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Manage Your Counterparty Risk

Feb 06, 2012

Whether it involves a heifer grower or a corn silage supplier, assessing and managing your risk with the party on the other end of a contract gives you a better chance of minimizing potential problems.

Steele Greg (2)By Greg Steele, AgStar Financial Services
Dairy farming is a risky business. It always has been and quite likely always will be. Risk exposure levels are becoming larger, land values are increasing and the scope of financing is greater. As dairy producers, you work to manage production risks on a daily basis. Now you have one more risk to keep track of—counterparty risk.
Here is a list of common questions that can be useful to manage counterparty risk.
What is it?
Simply put, counterparty risk is the risk that the party on the other end of your contract will not perform as was agreed upon, which results in a default on that contract. This can be broken down further into risk of:
                   -  payment default or delivery default;
                   - the contract will have no value;
                   - deferred payments will not get paid.
A recent example of counterparty risk was that MF Global, the world’s leading commodity trading company, filed bankruptcy because of its trades in European debt instruments. This event caused immediate liquidation of farmers’ futures and options positions, which lead to significant turmoil in the U.S. commodity markets.
How does counterparty risk happen?
There are two main reasons for contract default (other than fraud):
  • The other party is unable to meet the terms of the agreement (either financially or otherwise).
  • The other party’s perception or understanding of the agreement terms differs greatly from your perception.
“I am a dairy producer. Counterparty risk only affects grain farmers.” 
Not true. Examples of counterparty risk for dairy operations:
  • You contract with a farmer to raise your replacement heifers and suddenly that farmer is short on cash and sells your animals to pay his expenses.
  • You contract for corn silage from a local farmer who fails to harvest the crops at the appropriate time or isn’t able to harvest the crops at all.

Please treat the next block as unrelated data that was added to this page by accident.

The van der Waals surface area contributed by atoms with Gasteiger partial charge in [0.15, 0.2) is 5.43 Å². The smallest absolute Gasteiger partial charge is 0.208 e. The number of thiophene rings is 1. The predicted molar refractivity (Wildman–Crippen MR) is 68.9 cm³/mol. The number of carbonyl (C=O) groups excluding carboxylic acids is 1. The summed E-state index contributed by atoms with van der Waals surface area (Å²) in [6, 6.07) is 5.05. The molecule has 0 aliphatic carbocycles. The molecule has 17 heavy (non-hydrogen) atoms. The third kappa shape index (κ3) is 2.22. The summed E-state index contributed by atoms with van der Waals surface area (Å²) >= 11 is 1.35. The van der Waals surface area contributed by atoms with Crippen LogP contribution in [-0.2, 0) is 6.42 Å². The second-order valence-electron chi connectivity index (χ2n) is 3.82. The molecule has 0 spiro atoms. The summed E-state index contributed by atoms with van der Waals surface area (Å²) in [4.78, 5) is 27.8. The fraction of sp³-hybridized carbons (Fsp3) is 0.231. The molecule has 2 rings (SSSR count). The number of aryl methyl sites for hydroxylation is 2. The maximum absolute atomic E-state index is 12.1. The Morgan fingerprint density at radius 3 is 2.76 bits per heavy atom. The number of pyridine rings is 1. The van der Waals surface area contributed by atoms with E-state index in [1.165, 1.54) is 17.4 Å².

How do I assess my counterparty risk?  
It is important to understand this process. What are the chances that I will suffer a loss? If one occurs, how I can manage the loss? A recommendation of how to determine what your risk is would include:
  • Identify the five to 10 largest third-party relationships you have, as these are your key business partners.
  • Put together a plan to review these partners and do your due diligence.
What kind of due diligence should I complete?
As a producer, you may feel like the shoes have switched feet and you’re now playing an unsecured creditor to most of your suppliers. This is especially true as the need to prepay for the largest discounts is becoming the standard and contract dates are moving further from the actual delivery date. Price volatility, length of time between contract date and shipment or time between payment and delivery are all factors that can increase the risk to you.
Here are key elements in managing your counterparty risk.
  1. Pre-plan. Do your due diligence. Understand your risk and operate within your risk tolerance.
  2. Always have written documentation of the transaction. Signed contracts are a common business tool.
  3. Calculate the true cost of carry. Consider the interest cost on the early purchase.
  4. Look for ways to narrow the time between performance and payment or possibly eliminate deferred income all together. Are you better off to take the income now versus the risk of recognizing zero if something happens to the other party in the future?
  5. Deal directly with the source when possible. If there is a party in the middle, there is the additional risk of default.
  6. Consider diversification. Don’t have all your eggs in one basket. Consider spreading your purchases and sales out over different purchasers or suppliers.
  7. Identify other parties who might impact the outcome of the agreement. These might include business partners, parent companies, suppliers, banks or even landlords. Consider these parties’ interests when you review the agreement.
  8. Look for additional tools to manage risk. Take immediate delivery, obtain a lien or find a way to guarantee payments.
Reducing counterparty risk is different for every dairy operation and not every example of counterparty risk has been identified. While intended to help you understand and navigate counterparty risk, these comments should not be taken as legal advice. Rather, they are provided as a framework to help you start planning for, assessing and managing your way through the uncertainties of the marketplace. As with any risk, the more you assess and manage it, the better chance you have of reducing it.
Greg Steele is vice president of agribusiness capital with AgStar Financial Services, ACA. His focus is working with commercial dairy operations that have grown and expanded their business. He provides expertise in the area of finance, business planning, and accounting. Contact Steele at (612) 963-7941 or
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